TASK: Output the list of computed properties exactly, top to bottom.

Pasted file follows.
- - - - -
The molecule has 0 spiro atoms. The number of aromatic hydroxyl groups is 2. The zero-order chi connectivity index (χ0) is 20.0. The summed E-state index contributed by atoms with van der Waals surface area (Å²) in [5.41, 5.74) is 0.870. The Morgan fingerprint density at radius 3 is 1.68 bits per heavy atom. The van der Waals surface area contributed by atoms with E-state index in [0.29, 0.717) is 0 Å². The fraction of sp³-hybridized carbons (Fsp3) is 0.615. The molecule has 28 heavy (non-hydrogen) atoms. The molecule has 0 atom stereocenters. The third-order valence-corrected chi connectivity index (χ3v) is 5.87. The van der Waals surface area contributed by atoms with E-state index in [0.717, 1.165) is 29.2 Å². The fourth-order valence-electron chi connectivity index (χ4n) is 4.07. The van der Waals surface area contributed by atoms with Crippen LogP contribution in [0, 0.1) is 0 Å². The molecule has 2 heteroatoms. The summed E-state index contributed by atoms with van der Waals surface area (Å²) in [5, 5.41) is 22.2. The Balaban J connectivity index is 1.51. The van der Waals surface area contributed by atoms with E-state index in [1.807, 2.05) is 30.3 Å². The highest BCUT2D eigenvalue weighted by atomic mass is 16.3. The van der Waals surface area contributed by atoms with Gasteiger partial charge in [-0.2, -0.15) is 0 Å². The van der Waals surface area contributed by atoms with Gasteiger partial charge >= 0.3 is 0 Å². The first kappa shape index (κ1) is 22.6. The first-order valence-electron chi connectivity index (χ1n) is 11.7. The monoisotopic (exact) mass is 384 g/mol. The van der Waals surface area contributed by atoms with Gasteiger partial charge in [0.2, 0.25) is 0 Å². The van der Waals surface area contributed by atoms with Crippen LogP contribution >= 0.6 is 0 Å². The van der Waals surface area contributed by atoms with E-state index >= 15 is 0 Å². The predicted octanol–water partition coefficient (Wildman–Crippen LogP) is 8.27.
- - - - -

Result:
The molecule has 0 spiro atoms. The number of aromatic hydroxyl groups is 2. The zero-order chi connectivity index (χ0) is 20.0. The summed E-state index contributed by atoms with van der Waals surface area (Å²) in [5.41, 5.74) is 0.870. The Morgan fingerprint density at radius 3 is 1.68 bits per heavy atom. The van der Waals surface area contributed by atoms with E-state index in [0.29, 0.717) is 0 Å². The fraction of sp³-hybridized carbons (Fsp3) is 0.615. The molecule has 28 heavy (non-hydrogen) atoms. The molecule has 0 atom stereocenters. The third-order valence-corrected chi connectivity index (χ3v) is 5.87. The van der Waals surface area contributed by atoms with E-state index in [0.717, 1.165) is 29.2 Å². The fourth-order valence-electron chi connectivity index (χ4n) is 4.07. The van der Waals surface area contributed by atoms with Crippen LogP contribution in [0, 0.1) is 0 Å². The molecule has 2 heteroatoms. The summed E-state index contributed by atoms with van der Waals surface area (Å²) in [5, 5.41) is 22.2. The Balaban J connectivity index is 1.51. The van der Waals surface area contributed by atoms with E-state index in [1.807, 2.05) is 30.3 Å². The highest BCUT2D eigenvalue weighted by atomic mass is 16.3. The van der Waals surface area contributed by atoms with Gasteiger partial charge in [-0.2, -0.15) is 0 Å². The van der Waals surface area contributed by atoms with Gasteiger partial charge >= 0.3 is 0 Å². The first kappa shape index (κ1) is 22.6. The first-order valence-electron chi connectivity index (χ1n) is 11.7. The monoisotopic (exact) mass is 384 g/mol. The van der Waals surface area contributed by atoms with Gasteiger partial charge in [0.2, 0.25) is 0 Å². The van der Waals surface area contributed by atoms with Crippen LogP contribution >= 0.6 is 0 Å². The van der Waals surface area contributed by atoms with E-state index >= 15 is 0 Å². The predicted octanol–water partition coefficient (Wildman–Crippen LogP) is 8.27.